1. Complexity: It comes with the territory – and then defence projects add another layer

Difference in scale means difference in kind—manufacturing a sea vessel is more akin to managing a full-scale construction project than traditional manufacturing of parts and products. Consider the latest aircraft carriers currently in-service and under construction such as the US Navy Gerald R. Ford Class. The USS Gerald R. Ford (CVN 78) features a 78m-wide flight deck equipped with an electromagnetic aircraft launch system and advanced arresting gear. The carrier has the capacity to carry more than 75 aircraft and can accommodate 4,539 personnel.

Manufacturing such a complex, state-of-the-art asset requires supporting systems to effectively manage a full-scale construction project. Even commercial shipbuilding, though often less complex in design, comes with its own set of complexities—stringent import/export rules that vary widely by country, new requirements for infectious disease control, and high labour costs, just to name a few. Global competition is fierce and dominated by low-cost labour countries: More than 90% of global shipbuilding takes place in just three countries— China, South Korea and Japan.

Supporting systems need to match this complexity in breadth and depth

Coming to grips with such complexity needs the support of an industry-specific and enterprise-breadth system that can manage such a unique manufacturing process. These kinds of complex builds take years to complete and must be managed extremely closely from a time and cost perspective. That means support for project management is critical.

It means managing supply chain processes to optimise scarce resources and parts that are delivered from multiple tier two and three manufacturers around the world. It means asset management functionality that can manage maintenance, repair and overhaul (MRO) throughout the lifecycle of a vessel for those shipbuilders who continue to support asset management after initial construction and deployment.

  • Technology: Enabling transformational change in the shipyard and at sea

Naturally, the transformational technologies that are an essential part of Industry 4.0, from AI and machine-learning to 3D printing and digital twins, will play a defining role in Maritime 4.0 strategies—and taking advantage of these technologies requires digital transformation. In response, major naval forces have been taking steps to digitise in recent years.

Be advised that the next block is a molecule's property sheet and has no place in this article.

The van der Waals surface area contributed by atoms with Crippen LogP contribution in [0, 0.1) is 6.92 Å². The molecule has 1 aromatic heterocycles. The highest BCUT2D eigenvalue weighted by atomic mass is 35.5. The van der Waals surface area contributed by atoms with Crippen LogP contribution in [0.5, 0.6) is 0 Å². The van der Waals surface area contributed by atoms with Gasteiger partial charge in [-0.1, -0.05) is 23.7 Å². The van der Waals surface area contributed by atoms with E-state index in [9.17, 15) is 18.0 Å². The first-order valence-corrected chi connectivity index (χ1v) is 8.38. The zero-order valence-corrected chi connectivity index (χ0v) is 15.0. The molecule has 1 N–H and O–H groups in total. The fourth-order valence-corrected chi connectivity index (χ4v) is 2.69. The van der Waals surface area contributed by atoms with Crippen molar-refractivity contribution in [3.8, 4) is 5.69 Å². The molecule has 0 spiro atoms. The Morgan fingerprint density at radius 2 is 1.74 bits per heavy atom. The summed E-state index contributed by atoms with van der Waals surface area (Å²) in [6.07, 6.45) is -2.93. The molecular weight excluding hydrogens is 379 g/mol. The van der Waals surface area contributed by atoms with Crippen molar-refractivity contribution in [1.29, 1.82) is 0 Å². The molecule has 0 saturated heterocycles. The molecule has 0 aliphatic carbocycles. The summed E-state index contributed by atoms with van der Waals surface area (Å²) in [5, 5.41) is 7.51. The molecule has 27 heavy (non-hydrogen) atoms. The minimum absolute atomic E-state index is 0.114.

In 2017 the UK Royal Navy announced project NELSON, specifically designed to deliver digital transformation across the service. Likewise, the US Navy has made great strides with its Naval Operational Business Logistics Enterprise (NOBLE) project. The programme will eliminate over 700 database/application servers and consolidate over 23 currently isolated application systems—ultimately aiming to improve asset readiness both on a shore and material basis.

An Integrated Data Environment (IDE) is essential to capitalise on new technologies

Now shipbuilders themselves must cross the digital chasm. Any successful naval or maritime digital transformation programme means putting in place a full Integrated Data Environment (IDE) requiring close collaboration from military organisations, industry players and, of course, software providers. It’s clear that a fully digital shipyard needs to be underpinned by a software system that’s agile enough to act on the increasing data volume and complexity to deliver quantifiable operational benefits.

Take IFS customer, submarine and warship builder ASC, Australia’s largest defence prime contractor, that recently announced a company-wide digital transformation programme. The comprehensive programme will set the ground for the ASC transition to becoming a digital shipyard—facilitating more streamlined processes, enhanced integration between systems, and the expanded use of real-time data to drive optimised decision-making across the organisation.